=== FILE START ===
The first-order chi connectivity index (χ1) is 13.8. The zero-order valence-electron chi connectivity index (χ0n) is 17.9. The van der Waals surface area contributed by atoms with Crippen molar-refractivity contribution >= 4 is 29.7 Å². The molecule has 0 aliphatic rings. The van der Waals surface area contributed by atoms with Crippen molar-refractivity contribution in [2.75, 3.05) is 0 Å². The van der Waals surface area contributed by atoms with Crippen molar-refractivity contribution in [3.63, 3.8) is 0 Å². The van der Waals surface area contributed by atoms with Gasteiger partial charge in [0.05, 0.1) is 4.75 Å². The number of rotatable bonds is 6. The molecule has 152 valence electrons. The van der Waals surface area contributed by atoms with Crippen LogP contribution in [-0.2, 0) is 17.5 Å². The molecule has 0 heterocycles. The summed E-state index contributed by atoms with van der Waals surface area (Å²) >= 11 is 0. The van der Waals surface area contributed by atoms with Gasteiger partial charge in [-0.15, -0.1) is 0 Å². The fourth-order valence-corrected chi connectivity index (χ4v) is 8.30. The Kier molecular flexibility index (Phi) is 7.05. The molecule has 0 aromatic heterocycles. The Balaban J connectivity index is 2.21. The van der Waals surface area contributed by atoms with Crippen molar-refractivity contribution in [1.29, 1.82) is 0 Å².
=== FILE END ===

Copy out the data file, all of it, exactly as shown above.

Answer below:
The first-order chi connectivity index (χ1) is 13.8. The zero-order valence-electron chi connectivity index (χ0n) is 17.9. The van der Waals surface area contributed by atoms with Crippen molar-refractivity contribution >= 4 is 29.7 Å². The molecule has 0 aliphatic rings. The van der Waals surface area contributed by atoms with Crippen molar-refractivity contribution in [2.75, 3.05) is 0 Å². The van der Waals surface area contributed by atoms with Crippen molar-refractivity contribution in [3.63, 3.8) is 0 Å². The van der Waals surface area contributed by atoms with Gasteiger partial charge in [0.05, 0.1) is 4.75 Å². The number of rotatable bonds is 6. The molecule has 152 valence electrons. The van der Waals surface area contributed by atoms with Crippen LogP contribution in [-0.2, 0) is 17.5 Å². The molecule has 0 heterocycles. The summed E-state index contributed by atoms with van der Waals surface area (Å²) >= 11 is 0. The van der Waals surface area contributed by atoms with Gasteiger partial charge in [-0.15, -0.1) is 0 Å². The fourth-order valence-corrected chi connectivity index (χ4v) is 8.30. The Kier molecular flexibility index (Phi) is 7.05. The molecule has 0 aromatic heterocycles. The Balaban J connectivity index is 2.21. The van der Waals surface area contributed by atoms with Crippen molar-refractivity contribution in [1.29, 1.82) is 0 Å².